2015 / Real Music
Review by Michael Debbage
Born in Derry in Northern Ireland, while the Celtic influences are not strong there is this underlying mystical feel of this genre buried in a more mainstream influence that shows shadows of Jim Brickman and the ever so light numinous tones of David Arkenstone here and there. After an interesting debut, Karran’s sophomore effort is showing a stronger musical voice that makes Forgotten Road unforgettable.
Karran’s debut Distant Sun was enjoyable but shy of “Derry Waltz” and “Distant Sun” it did not have the staying power to really grab your complete attention. These two particular tracks featured Fin Drumm on uilleann pipes and while the visit is not repeated here the Celtic presence is still alive and present. The most obvious presence can be found on the mystical and progressive track “An Grainan” that also features sampled wordless vocal tracks and a driving steady percussive and flute arrangement that brings to mind a subdued David Arkenstone composition. Uillean pipe samples can also be heard on the melancholy “As The Foley Gently Flows”.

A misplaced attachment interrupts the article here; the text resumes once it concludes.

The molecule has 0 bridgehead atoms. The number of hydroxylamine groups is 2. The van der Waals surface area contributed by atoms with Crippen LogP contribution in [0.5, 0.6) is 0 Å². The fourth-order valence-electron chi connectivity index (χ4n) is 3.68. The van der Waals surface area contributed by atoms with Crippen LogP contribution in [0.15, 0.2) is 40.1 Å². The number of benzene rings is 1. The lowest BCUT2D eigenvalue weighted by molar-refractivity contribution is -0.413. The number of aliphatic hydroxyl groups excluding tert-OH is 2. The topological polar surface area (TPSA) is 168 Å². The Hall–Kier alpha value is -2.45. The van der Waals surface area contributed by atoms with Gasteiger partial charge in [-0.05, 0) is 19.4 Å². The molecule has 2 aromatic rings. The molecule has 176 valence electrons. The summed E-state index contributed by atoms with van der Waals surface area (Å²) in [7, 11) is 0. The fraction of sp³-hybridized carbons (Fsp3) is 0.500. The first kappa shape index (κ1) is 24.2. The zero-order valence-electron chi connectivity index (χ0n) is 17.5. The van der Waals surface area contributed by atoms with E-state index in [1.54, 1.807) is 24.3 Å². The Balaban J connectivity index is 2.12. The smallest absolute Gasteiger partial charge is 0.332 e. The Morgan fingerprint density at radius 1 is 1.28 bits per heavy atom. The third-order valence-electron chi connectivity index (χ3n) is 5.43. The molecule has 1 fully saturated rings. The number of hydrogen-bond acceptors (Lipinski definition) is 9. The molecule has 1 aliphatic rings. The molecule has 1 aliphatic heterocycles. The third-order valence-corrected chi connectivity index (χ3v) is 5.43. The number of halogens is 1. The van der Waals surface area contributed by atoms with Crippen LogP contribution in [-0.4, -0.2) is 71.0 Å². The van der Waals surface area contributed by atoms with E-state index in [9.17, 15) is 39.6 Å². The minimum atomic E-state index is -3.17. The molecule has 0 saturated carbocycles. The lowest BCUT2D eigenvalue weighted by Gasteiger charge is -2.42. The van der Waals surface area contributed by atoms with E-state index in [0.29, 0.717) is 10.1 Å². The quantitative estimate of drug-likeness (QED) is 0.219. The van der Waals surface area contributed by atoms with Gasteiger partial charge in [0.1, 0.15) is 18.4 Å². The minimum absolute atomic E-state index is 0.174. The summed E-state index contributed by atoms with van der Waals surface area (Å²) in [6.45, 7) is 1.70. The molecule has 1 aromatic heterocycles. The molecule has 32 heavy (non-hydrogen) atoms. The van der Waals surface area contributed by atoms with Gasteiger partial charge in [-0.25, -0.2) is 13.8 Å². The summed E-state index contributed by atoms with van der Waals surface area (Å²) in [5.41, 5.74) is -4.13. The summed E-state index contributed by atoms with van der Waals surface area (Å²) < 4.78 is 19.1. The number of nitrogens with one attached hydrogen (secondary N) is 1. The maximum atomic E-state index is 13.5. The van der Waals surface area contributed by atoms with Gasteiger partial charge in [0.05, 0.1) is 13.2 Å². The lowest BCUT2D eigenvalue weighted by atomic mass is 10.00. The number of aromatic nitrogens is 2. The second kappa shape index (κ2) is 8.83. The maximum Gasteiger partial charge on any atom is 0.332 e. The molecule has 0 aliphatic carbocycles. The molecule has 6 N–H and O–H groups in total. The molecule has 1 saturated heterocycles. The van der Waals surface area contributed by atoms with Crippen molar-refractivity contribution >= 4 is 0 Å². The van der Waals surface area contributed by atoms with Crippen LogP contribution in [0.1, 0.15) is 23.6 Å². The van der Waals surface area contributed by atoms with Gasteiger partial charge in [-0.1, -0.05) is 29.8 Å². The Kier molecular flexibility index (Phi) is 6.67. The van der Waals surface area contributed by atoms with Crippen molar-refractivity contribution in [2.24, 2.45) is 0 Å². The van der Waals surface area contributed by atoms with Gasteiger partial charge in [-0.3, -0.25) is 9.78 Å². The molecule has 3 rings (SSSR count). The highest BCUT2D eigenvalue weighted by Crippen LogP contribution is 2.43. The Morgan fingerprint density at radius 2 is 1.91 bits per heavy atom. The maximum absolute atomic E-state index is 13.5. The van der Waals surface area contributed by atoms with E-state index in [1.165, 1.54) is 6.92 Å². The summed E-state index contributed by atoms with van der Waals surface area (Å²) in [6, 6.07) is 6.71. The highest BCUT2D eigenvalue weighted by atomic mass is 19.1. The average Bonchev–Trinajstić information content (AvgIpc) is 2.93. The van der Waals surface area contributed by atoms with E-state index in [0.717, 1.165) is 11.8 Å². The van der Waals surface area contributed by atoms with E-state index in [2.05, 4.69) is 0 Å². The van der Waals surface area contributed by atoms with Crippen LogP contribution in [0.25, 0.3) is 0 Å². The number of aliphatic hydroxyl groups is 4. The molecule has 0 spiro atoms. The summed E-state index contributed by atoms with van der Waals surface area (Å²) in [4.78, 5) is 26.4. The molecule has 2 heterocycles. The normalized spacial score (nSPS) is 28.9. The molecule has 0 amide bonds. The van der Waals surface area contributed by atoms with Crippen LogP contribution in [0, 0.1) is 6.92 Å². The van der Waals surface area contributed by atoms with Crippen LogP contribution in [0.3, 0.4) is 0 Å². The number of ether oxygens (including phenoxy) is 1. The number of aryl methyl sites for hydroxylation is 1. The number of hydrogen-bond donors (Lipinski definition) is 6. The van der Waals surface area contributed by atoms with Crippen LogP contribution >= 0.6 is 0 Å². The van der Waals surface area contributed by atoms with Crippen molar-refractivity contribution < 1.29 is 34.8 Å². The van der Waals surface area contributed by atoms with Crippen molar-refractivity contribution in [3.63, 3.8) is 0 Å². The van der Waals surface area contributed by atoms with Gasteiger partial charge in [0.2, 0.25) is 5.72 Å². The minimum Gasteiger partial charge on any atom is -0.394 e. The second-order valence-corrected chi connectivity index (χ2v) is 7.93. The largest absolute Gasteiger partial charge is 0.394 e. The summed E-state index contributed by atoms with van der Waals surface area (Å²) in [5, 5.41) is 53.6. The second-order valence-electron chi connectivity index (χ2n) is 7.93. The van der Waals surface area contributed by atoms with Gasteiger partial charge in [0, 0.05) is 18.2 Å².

While the Forgotten Road features more sophisticated compositions than the Distant Sun it is not at the expense of foregoing the melodic tendencies found on his debut. These tendencies are immediately heard on the opening track “Fairy Dance” that reflects a bolder and more confident performance. Less obvious finds are “Angel Of Tullagh Strand” that includes a long more ambient opening that slowly builds into a very spacious and roomy recording. In complete contrast is the bolder anthem of “Crest Of Life” that focuses on its melody and pulls you in like a fish, hook line and sinker.
Although the debut album Distant Sun was a most enjoyable recording it did not yet embody a true musical voice. Needless to say Forgotten Road shows an artistic growth in pianist Eamonn Karran. While Forgotten Road continues to sustain a mellow attitude it also reflects an artist that has grown somewhat bolder in his musical voice. As a result Forgotten Road is more unforgettable.
June 29, 2015
Review by Kathy Parsons